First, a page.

eLearning StoryboardNot so long ago, in a nearby place, someone spent a lot of time leaving notes about the photos in an eLearning storyboard. It turned out that they were just placeholders. The final course was going to use a different set of stock photos.

At about the same time, in an equally close place, another frustrated reviewer tried to visualize a course based on only three columns of written descriptions: audio, onscreen visuals, and interactivity. The content was there, but they couldn’t picture how it was going to fit together.

It would be great if final images could be used during the storyboarding phase, but that’s rarely possible. So, are placeholders worthwhile or not? Actually no, that’s not the right question. Placeholder images help people visualize what a course is supposed to look like and how it’s laid out. That’s really valuable. But how can they hurt a project? That’s a better question. Here are some possibilities.

Placeholder Images Can Accidentally

  • Give the wrong impression of what a finished course will look like
  • Draw attention away from the rest of a storyboard’s content
  • Extend review time if someone forgets they’re temporary and leaves notes about them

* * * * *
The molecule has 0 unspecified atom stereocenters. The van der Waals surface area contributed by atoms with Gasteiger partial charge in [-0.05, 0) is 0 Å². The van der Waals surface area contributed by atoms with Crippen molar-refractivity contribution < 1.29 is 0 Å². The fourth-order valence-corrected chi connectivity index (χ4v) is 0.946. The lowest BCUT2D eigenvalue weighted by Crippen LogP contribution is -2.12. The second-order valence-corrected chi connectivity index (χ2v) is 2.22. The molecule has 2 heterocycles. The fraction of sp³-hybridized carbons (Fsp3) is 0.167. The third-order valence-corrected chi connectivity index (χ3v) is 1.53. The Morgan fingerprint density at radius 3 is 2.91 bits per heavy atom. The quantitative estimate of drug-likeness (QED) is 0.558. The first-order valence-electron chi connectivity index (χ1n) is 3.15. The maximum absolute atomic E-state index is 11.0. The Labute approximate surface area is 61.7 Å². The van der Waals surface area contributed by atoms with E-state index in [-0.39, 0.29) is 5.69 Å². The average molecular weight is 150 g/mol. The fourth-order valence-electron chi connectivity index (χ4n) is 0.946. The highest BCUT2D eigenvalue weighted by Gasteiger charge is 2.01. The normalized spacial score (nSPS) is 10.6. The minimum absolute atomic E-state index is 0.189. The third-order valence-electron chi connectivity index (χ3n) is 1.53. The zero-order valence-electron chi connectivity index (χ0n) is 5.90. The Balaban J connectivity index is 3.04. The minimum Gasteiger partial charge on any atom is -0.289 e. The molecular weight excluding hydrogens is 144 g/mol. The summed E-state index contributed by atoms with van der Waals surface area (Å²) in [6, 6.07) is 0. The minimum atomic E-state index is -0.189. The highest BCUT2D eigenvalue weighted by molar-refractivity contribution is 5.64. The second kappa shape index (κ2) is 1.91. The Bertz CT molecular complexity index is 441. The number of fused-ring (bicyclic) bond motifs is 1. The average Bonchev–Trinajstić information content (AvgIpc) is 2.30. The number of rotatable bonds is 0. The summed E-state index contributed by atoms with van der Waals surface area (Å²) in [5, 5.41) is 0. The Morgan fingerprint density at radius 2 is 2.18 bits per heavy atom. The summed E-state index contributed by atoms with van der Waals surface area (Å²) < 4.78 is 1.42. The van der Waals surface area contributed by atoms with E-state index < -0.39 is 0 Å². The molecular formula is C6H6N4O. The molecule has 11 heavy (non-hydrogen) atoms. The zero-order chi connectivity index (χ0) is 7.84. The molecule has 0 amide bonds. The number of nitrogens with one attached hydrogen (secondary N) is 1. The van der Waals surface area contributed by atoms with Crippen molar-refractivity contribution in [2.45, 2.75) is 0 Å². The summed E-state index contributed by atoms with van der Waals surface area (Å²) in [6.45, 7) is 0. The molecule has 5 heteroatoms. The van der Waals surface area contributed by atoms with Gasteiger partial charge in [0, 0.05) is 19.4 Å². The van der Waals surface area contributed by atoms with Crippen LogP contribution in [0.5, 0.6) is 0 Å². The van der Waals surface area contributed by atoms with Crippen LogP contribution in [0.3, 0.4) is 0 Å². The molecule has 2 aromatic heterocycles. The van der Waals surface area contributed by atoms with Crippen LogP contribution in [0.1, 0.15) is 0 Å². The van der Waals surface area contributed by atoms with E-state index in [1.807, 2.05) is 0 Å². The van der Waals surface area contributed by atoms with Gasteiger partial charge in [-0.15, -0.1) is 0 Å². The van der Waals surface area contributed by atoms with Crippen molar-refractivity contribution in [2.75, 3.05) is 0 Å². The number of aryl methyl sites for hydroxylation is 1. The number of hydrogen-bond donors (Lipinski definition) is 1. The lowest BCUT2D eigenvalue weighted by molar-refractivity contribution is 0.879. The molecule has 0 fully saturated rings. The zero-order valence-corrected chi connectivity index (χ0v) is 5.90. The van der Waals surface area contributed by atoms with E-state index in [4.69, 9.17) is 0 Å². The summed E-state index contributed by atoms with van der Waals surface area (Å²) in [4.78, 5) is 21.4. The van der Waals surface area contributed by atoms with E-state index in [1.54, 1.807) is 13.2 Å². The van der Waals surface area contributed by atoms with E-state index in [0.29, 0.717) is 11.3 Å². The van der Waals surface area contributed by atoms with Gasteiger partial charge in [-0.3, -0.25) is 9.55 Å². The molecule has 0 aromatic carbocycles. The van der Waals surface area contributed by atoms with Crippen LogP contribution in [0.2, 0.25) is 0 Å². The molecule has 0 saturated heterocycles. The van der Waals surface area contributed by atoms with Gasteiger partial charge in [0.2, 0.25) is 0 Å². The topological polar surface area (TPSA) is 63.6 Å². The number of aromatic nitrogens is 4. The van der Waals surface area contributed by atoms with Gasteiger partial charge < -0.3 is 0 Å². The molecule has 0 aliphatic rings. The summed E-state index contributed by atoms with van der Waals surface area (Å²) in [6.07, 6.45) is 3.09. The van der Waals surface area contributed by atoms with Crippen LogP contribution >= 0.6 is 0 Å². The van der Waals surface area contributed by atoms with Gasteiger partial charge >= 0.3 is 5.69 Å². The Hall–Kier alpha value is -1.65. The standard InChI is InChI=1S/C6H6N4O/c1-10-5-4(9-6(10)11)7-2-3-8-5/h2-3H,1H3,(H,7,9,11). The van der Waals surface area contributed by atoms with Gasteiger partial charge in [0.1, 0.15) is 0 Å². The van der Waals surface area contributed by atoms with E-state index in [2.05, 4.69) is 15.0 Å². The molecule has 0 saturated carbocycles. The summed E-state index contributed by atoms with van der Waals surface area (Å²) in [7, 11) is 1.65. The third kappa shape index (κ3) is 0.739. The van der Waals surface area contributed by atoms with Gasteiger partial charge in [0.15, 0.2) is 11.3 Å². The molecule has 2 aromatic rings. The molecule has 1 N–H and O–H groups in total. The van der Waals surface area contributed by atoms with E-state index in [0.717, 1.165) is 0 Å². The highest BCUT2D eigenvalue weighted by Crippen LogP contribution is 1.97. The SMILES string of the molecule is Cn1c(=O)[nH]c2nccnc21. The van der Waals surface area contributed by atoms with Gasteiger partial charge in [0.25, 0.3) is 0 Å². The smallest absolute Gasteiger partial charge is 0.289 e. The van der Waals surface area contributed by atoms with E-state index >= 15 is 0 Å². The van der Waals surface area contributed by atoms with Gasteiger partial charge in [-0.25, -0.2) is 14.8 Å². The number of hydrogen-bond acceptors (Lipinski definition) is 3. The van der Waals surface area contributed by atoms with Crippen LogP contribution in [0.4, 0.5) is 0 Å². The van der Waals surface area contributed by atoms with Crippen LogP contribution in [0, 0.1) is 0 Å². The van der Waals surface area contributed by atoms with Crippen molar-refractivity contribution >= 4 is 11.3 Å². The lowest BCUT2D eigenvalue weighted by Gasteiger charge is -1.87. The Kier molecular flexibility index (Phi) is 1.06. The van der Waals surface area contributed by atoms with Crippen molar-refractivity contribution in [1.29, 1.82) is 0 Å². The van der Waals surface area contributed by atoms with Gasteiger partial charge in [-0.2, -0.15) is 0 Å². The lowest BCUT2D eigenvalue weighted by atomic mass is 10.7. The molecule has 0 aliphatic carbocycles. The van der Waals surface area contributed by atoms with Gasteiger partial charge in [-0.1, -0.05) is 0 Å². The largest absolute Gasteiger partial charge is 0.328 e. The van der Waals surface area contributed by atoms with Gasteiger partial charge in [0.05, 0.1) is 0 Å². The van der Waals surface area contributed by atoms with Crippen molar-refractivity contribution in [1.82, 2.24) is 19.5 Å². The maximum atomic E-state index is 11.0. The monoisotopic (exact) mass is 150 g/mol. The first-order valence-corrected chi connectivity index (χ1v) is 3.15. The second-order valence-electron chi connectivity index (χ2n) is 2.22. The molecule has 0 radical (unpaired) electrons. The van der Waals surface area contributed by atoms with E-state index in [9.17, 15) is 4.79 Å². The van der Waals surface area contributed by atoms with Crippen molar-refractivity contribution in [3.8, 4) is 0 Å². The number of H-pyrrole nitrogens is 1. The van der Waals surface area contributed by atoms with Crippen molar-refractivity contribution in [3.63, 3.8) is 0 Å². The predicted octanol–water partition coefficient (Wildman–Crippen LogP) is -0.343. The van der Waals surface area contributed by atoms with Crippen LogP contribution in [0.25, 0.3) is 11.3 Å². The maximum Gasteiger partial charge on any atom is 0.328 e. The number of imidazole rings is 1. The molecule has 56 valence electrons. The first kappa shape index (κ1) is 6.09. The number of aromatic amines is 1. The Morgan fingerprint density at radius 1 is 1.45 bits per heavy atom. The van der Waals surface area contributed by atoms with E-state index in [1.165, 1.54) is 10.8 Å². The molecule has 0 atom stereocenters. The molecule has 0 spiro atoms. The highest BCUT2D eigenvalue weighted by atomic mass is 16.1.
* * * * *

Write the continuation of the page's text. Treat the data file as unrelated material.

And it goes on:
• Be used in a final course

At the same time, a complete lack of reference images has a couple of significant drawbacks.

Lack of Placeholder Images Can

  • Lead to confusion about the layout and visual design in general
  • Extend review time since people will have to read descriptions of visuals and their placement

So, here are some ideas for how to make the best of placeholders and minimize possible problems.


  • Using placeholders that are a different style than the final course will be
    • use hand-drawn placeholders for a photo-realistic course
    • Note: Remember to clearly communicate what the final visual style will be
  • Using basic shapes to represent images
    • have a circle on top of a rectangle represent a person in a dialogue scenario. Unlike a temporary stock image, it won’t misrepresent age, gender, race, facial expression, etc.
    • put a placeholder shape where an image is supposed to go and write a short description on the shape like, “Stethoscope image”

Whether placeholder images are more helpful or harmful will depend on many factors. But there are things you can do to avoid confusion. What has your experience with (or without) placeholder images in storyboards been like? Do you have any more suggestions for how they can be used?

If you’d like to learn about custom course creation from Digitec Interactive, visit our eLearning page.

If you’d like to read more about instructional design best practices, check out the rest of this author’s blogs.

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